By Kelly Hines
I have a confession to make: Most days, I cry.
Sometimes I cry because I’m unbelievably proud of my kids. My little boy is starting to read, and the pride fills up my chest and leaks out my eyes. I see them growing and maturing and becoming independent and it makes me feel like I’m doing something right, here.
Sometimes I cry because they are growing up. I have a high school freshman, and I see her imminent departure and I can’t believe it’s even possible. We have so much more to do.
Sometimes I cry because, My God, I just love them so much I can not contain myself. I watch them play and laugh and be these funny and interesting little people and I just LOVE THEM SO HARD.
Sometimes I cry because a commercial comes on about puppies. I can’t help it.
And sometimes, I cry because I am overwhelmed by the tiny failures of my day. Because sometimes I wonder how my teenager is ever going to live on her own when she can’t take personal responsibility for, well – anything. I wonder if my hypochondriac middle child will ever be able to eat a meal without thinking she’s going to die. She announced she’s giving up gluten for Lent – what perfectly healthy nine year old does that? I wonder if my little guy will ever be able to sit still long enough to learn how to tie his shoes, and realize how behind his sisters he is in nearly everything. Except being a walking tornado, which he is an expert at.
I cry because nothing is ever done. I live a circular life, doing the same thing over and over. Pick up shoes, wash dishes, pack lunches, braid hair, until my daily activities become a repetitive mental mantra of things to do. My brain is the family rolodex of appointments and schedules and the location of the blue socks (“No! Not those blue socks! My FAVORITE blue socks!”). I spend an inordinate amount of thinking energy on transportation. How will I get Child A to Point B, while getting Child B to Point A, while trying to keep Child C from falling asleep on the way to Point D? And can we eat in the car on the way?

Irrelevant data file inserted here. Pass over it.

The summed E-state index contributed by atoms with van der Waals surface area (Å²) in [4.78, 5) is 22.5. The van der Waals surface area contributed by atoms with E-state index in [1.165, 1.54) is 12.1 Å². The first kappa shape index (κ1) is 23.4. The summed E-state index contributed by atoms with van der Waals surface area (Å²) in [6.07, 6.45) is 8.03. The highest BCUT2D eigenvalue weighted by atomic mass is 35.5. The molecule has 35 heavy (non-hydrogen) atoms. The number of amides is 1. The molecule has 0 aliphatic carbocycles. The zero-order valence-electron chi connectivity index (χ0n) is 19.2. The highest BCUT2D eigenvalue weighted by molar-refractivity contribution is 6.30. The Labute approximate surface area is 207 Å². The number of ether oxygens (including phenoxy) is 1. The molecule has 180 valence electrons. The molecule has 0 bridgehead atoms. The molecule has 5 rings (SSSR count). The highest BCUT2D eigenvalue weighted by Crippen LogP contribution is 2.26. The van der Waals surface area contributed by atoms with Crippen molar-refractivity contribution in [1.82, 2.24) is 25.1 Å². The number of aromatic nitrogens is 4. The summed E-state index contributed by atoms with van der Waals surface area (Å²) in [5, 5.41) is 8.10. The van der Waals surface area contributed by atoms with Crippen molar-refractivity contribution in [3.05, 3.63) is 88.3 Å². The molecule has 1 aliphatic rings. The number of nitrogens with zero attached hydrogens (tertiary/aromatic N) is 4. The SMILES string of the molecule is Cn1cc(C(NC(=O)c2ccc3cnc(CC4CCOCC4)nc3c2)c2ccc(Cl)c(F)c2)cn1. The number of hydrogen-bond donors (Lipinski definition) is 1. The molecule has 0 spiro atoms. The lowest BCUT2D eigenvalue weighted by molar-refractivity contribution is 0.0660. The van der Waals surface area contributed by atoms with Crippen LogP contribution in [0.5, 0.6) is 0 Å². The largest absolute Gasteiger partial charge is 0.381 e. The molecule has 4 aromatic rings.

I cry because I don’t do enough. Somehow in all the minutia, I’ve forgotten to read enough books or play enough Barbies or take enough walks. I’ve missed opportunities for things to just happen in favor of schedules and skewed priorities.
I cry because sometimes I think it’s too late.
I am thankful for a big closet. One that I can hide myself away in when the frustration and the fear become more than I can handle. It is a brief, intense few moments when all my doubts and worries and anger can come bursting out all over my face. Then I can press the heel of my hand to my eyes and wipe my nose and get over myself.
I cry because they love me. Because despite everything that I am certain I’m doing wrong, they think I’m the best mom in the world. When they have a nightmare or want their favorite meal or need to talk, they come to me. They won’t let me out of the house without a kiss goodbye, and everyone wants to sit next to me at church. Every one of them wants to take care of me.
It’s family movie night and we’re all cuddled up on the couch. It is one of those rare moments when everyone is content. The movie hero has just saved the town or the day or something. My little guy has fallen asleep with his head on my lap, and the nine year old’s eyes are at half-mast. My husband is snoring softly in the recliner.
“Oh, Mommy,” my teenager says, “Are you crying?”